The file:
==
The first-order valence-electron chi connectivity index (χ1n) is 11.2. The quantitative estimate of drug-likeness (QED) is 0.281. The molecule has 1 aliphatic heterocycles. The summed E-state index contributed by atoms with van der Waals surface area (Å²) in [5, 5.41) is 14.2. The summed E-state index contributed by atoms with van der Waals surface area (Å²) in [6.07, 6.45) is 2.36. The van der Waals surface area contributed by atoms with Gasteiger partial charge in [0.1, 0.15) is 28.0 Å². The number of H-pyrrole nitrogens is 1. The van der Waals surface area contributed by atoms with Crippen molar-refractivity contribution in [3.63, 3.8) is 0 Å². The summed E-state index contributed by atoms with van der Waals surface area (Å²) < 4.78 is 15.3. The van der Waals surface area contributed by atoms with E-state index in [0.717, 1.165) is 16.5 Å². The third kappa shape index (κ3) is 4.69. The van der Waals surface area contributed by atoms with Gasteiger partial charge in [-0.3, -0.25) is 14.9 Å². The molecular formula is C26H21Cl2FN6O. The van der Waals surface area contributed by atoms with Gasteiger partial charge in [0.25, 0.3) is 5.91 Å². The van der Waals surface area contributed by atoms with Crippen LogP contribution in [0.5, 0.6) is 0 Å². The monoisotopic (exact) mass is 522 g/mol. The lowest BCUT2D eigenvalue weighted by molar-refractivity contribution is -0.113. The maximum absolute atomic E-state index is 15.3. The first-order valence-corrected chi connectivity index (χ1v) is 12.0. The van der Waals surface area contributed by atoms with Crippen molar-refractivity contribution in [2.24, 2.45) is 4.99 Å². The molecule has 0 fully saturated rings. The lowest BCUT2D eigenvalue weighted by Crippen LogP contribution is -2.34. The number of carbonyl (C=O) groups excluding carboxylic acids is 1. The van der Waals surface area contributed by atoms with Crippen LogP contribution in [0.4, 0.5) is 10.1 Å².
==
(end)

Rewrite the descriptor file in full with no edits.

The first-order valence-electron chi connectivity index (χ1n) is 11.2. The quantitative estimate of drug-likeness (QED) is 0.281. The molecule has 1 aliphatic heterocycles. The summed E-state index contributed by atoms with van der Waals surface area (Å²) in [5, 5.41) is 14.2. The summed E-state index contributed by atoms with van der Waals surface area (Å²) in [6.07, 6.45) is 2.36. The van der Waals surface area contributed by atoms with Gasteiger partial charge in [0.1, 0.15) is 28.0 Å². The number of H-pyrrole nitrogens is 1. The van der Waals surface area contributed by atoms with Crippen molar-refractivity contribution in [3.63, 3.8) is 0 Å². The summed E-state index contributed by atoms with van der Waals surface area (Å²) < 4.78 is 15.3. The van der Waals surface area contributed by atoms with E-state index in [0.717, 1.165) is 16.5 Å². The third kappa shape index (κ3) is 4.69. The van der Waals surface area contributed by atoms with Gasteiger partial charge in [-0.3, -0.25) is 14.9 Å². The molecular formula is C26H21Cl2FN6O. The van der Waals surface area contributed by atoms with Gasteiger partial charge in [0.25, 0.3) is 5.91 Å². The van der Waals surface area contributed by atoms with Crippen LogP contribution in [0.5, 0.6) is 0 Å². The monoisotopic (exact) mass is 522 g/mol. The lowest BCUT2D eigenvalue weighted by molar-refractivity contribution is -0.113. The maximum absolute atomic E-state index is 15.3. The first-order valence-corrected chi connectivity index (χ1v) is 12.0. The van der Waals surface area contributed by atoms with Crippen molar-refractivity contribution in [2.24, 2.45) is 4.99 Å². The molecule has 0 fully saturated rings. The lowest BCUT2D eigenvalue weighted by Crippen LogP contribution is -2.34. The number of carbonyl (C=O) groups excluding carboxylic acids is 1. The van der Waals surface area contributed by atoms with Crippen LogP contribution in [0.4, 0.5) is 10.1 Å².